• My friend Dave from college arrived safely in Bundibugyo on Thursday evening, just in time for hot pizza's coming out of the oven and a cold beer. It was so good to have him here for a few days, someone that knows me from my prior life, it was refreshing. Not sure if he knew how good it was for me to have him here. We drove him to Bundibugyo Town this afternoon after church and he sent an SMS saying he got to Fort Portal safely. So Carol, if you're reading, your husband is safe and sound for as much of the Uganda portion of his trip as I can do anything about!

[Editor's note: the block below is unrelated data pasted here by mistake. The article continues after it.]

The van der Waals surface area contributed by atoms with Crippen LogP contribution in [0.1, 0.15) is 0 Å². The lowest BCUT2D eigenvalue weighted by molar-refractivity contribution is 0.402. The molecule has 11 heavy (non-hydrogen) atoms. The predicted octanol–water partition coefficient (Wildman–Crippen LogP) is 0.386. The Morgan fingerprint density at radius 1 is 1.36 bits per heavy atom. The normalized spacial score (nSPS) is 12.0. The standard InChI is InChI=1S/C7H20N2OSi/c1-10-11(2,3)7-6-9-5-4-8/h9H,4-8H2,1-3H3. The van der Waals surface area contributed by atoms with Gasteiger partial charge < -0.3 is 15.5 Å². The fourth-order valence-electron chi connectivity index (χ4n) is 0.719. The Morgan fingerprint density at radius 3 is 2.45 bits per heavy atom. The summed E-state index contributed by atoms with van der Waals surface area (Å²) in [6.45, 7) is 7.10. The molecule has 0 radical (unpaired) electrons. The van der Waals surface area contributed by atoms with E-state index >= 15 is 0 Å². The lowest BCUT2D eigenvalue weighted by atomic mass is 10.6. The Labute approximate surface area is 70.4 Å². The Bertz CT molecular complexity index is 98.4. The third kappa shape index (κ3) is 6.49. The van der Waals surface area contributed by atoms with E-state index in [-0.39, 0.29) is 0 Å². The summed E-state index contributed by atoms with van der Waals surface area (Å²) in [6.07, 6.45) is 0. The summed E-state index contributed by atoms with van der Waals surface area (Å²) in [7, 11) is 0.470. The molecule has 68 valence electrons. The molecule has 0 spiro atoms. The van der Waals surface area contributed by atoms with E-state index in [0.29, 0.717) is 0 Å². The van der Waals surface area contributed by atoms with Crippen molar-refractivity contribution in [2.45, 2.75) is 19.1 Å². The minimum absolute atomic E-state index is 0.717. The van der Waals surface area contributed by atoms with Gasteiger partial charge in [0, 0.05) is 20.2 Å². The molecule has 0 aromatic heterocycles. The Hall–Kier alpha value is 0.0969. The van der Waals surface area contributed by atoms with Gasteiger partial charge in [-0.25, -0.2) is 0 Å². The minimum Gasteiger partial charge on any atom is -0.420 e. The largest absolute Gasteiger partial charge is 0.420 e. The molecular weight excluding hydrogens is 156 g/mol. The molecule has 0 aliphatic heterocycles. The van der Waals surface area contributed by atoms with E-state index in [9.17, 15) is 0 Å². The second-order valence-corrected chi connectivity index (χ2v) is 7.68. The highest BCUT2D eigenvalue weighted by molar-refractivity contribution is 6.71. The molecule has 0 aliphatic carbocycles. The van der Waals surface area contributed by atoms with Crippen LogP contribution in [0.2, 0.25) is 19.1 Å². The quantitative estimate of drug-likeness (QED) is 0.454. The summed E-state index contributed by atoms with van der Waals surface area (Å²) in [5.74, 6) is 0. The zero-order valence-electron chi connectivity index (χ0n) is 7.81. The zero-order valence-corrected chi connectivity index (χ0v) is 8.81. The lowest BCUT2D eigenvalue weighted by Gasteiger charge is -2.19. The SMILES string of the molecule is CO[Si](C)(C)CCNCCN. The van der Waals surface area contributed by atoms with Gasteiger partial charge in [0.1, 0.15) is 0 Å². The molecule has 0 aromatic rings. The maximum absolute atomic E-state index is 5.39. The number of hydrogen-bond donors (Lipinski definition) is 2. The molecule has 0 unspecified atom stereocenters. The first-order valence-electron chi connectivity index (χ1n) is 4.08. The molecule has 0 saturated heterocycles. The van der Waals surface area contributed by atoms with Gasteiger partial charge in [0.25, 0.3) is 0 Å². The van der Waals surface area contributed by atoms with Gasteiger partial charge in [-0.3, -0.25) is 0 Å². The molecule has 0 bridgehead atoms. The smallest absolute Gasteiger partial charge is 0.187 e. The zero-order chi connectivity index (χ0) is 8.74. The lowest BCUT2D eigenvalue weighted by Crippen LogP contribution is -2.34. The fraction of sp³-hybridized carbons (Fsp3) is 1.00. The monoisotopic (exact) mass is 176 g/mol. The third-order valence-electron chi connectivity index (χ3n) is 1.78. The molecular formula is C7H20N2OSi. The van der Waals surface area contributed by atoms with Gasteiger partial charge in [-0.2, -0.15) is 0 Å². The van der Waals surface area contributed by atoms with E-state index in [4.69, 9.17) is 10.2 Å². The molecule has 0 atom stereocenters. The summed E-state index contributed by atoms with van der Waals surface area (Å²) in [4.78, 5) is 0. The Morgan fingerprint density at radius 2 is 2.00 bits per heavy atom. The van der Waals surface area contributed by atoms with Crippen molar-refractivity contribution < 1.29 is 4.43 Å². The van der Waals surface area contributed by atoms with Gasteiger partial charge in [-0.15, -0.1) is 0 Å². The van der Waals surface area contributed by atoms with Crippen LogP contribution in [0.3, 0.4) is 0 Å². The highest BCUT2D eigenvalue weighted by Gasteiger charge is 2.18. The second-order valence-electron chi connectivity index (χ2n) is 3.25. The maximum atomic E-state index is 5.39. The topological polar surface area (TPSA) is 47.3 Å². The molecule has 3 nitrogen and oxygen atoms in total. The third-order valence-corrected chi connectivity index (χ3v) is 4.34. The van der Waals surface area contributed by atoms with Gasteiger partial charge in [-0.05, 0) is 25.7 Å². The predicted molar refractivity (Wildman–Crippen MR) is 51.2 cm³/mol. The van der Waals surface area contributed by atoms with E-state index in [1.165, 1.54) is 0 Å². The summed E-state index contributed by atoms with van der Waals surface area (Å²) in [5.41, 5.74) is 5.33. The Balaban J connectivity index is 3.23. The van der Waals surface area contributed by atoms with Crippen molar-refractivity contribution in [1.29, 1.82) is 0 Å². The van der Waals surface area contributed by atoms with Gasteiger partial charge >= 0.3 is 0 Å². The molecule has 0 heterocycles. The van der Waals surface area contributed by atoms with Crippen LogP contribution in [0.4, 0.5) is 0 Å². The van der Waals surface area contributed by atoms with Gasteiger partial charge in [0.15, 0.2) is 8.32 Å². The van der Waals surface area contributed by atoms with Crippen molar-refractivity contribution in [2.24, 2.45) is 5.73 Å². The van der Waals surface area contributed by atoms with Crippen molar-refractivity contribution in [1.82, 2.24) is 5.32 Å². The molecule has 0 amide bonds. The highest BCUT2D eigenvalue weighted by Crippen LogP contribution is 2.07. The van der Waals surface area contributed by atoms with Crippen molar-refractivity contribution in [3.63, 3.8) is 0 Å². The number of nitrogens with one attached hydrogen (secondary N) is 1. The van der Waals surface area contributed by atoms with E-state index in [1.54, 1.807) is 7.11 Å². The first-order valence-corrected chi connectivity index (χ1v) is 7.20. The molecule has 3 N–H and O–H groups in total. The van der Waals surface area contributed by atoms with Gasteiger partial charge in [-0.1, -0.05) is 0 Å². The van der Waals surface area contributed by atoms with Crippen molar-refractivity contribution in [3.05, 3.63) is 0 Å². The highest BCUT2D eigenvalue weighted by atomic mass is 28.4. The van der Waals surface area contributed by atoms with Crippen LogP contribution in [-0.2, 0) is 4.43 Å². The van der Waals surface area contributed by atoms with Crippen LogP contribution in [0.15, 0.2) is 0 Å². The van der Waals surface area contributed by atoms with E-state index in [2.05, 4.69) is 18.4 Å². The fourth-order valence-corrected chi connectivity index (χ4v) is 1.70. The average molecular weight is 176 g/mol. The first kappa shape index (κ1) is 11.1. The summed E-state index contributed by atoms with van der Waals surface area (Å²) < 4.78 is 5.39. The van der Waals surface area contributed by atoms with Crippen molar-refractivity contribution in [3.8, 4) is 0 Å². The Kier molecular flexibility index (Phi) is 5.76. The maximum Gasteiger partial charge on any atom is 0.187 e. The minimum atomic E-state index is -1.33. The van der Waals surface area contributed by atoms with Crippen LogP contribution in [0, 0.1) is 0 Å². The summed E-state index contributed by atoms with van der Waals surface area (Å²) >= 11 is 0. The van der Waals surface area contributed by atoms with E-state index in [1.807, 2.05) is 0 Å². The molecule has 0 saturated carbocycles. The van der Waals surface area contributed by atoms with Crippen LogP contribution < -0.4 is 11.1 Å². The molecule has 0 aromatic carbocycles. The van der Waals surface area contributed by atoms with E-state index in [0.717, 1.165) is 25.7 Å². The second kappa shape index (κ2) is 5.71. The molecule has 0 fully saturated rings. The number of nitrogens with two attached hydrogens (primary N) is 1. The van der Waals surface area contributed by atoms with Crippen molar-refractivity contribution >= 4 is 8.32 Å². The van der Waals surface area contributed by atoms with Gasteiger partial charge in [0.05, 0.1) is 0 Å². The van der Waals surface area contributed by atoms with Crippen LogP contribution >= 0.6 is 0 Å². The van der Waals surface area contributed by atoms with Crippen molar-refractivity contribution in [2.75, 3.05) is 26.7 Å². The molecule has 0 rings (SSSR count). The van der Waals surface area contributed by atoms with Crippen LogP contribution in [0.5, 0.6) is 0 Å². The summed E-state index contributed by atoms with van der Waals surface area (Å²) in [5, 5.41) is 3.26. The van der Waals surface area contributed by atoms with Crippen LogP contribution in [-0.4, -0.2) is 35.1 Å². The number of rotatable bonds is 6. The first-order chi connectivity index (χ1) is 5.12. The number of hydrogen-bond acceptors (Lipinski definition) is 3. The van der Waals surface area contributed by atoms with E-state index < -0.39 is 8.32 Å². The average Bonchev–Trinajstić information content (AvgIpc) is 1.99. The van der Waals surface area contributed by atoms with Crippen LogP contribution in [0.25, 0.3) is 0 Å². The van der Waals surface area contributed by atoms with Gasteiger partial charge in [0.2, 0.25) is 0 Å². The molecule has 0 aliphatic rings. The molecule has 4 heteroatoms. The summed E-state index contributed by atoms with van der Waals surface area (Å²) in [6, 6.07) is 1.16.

• Since Thursday it has been really beautifully clear here, Dave thinks it was his arrival here that brought the weather through, in any case we're thankful. It has been really hot but really clear...4 days straight of views of the snow on the mountain tops of the Rwenzori's...absolutely beautiful.
  • Shhh...don't tell my mom, but I drove home from Bundibugyo Town this afternoon...yep, driving on the right side of the stick shift 4 wheel drive vehicle, shifting on the left side of the steering wheel and driving on the left side of the road...it was fun :) Pat gets tired of driving all of the time, so I'm looking forward to providing some relief for her every once in a while...Now I've just gotta get my hands on a drivers' license :)
more later, I'm out of time!